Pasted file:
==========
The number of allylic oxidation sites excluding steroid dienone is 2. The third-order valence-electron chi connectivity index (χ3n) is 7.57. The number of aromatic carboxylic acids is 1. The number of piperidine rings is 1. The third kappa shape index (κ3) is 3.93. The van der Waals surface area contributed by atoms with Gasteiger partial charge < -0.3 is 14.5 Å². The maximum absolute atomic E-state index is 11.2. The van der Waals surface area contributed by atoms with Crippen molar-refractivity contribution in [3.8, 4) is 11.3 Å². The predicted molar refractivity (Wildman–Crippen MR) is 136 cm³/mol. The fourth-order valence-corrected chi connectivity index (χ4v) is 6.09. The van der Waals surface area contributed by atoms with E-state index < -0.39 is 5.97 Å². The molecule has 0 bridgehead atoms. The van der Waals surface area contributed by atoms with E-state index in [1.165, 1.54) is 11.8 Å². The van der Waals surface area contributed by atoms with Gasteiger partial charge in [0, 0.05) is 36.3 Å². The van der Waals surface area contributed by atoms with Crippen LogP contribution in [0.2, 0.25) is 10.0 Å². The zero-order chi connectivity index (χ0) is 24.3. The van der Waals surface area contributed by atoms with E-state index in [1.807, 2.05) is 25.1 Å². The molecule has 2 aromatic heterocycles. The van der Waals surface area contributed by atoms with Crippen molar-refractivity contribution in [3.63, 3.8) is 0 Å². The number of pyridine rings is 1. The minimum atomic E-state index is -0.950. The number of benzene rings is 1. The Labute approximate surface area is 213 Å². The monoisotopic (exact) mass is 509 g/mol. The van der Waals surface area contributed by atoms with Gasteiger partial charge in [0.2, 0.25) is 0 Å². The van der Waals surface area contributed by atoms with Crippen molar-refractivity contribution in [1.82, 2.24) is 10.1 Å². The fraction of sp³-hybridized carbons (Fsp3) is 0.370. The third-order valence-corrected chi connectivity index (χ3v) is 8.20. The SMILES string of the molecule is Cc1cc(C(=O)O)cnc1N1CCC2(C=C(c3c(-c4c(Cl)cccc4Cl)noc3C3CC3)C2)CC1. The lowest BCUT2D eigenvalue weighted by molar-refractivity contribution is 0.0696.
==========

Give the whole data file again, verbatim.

The number of allylic oxidation sites excluding steroid dienone is 2. The third-order valence-electron chi connectivity index (χ3n) is 7.57. The number of aromatic carboxylic acids is 1. The number of piperidine rings is 1. The third kappa shape index (κ3) is 3.93. The van der Waals surface area contributed by atoms with Gasteiger partial charge < -0.3 is 14.5 Å². The maximum absolute atomic E-state index is 11.2. The van der Waals surface area contributed by atoms with Crippen molar-refractivity contribution in [3.8, 4) is 11.3 Å². The predicted molar refractivity (Wildman–Crippen MR) is 136 cm³/mol. The fourth-order valence-corrected chi connectivity index (χ4v) is 6.09. The van der Waals surface area contributed by atoms with E-state index < -0.39 is 5.97 Å². The molecule has 0 bridgehead atoms. The van der Waals surface area contributed by atoms with E-state index in [1.165, 1.54) is 11.8 Å². The van der Waals surface area contributed by atoms with Gasteiger partial charge in [0, 0.05) is 36.3 Å². The van der Waals surface area contributed by atoms with Crippen LogP contribution in [0.2, 0.25) is 10.0 Å². The zero-order chi connectivity index (χ0) is 24.3. The van der Waals surface area contributed by atoms with E-state index in [1.807, 2.05) is 25.1 Å². The molecule has 2 aromatic heterocycles. The van der Waals surface area contributed by atoms with Crippen molar-refractivity contribution in [3.63, 3.8) is 0 Å². The number of pyridine rings is 1. The minimum atomic E-state index is -0.950. The number of benzene rings is 1. The Labute approximate surface area is 213 Å². The monoisotopic (exact) mass is 509 g/mol. The van der Waals surface area contributed by atoms with Gasteiger partial charge in [0.2, 0.25) is 0 Å². The van der Waals surface area contributed by atoms with Crippen molar-refractivity contribution in [1.82, 2.24) is 10.1 Å². The fraction of sp³-hybridized carbons (Fsp3) is 0.370. The third-order valence-corrected chi connectivity index (χ3v) is 8.20. The SMILES string of the molecule is Cc1cc(C(=O)O)cnc1N1CCC2(C=C(c3c(-c4c(Cl)cccc4Cl)noc3C3CC3)C2)CC1. The lowest BCUT2D eigenvalue weighted by molar-refractivity contribution is 0.0696.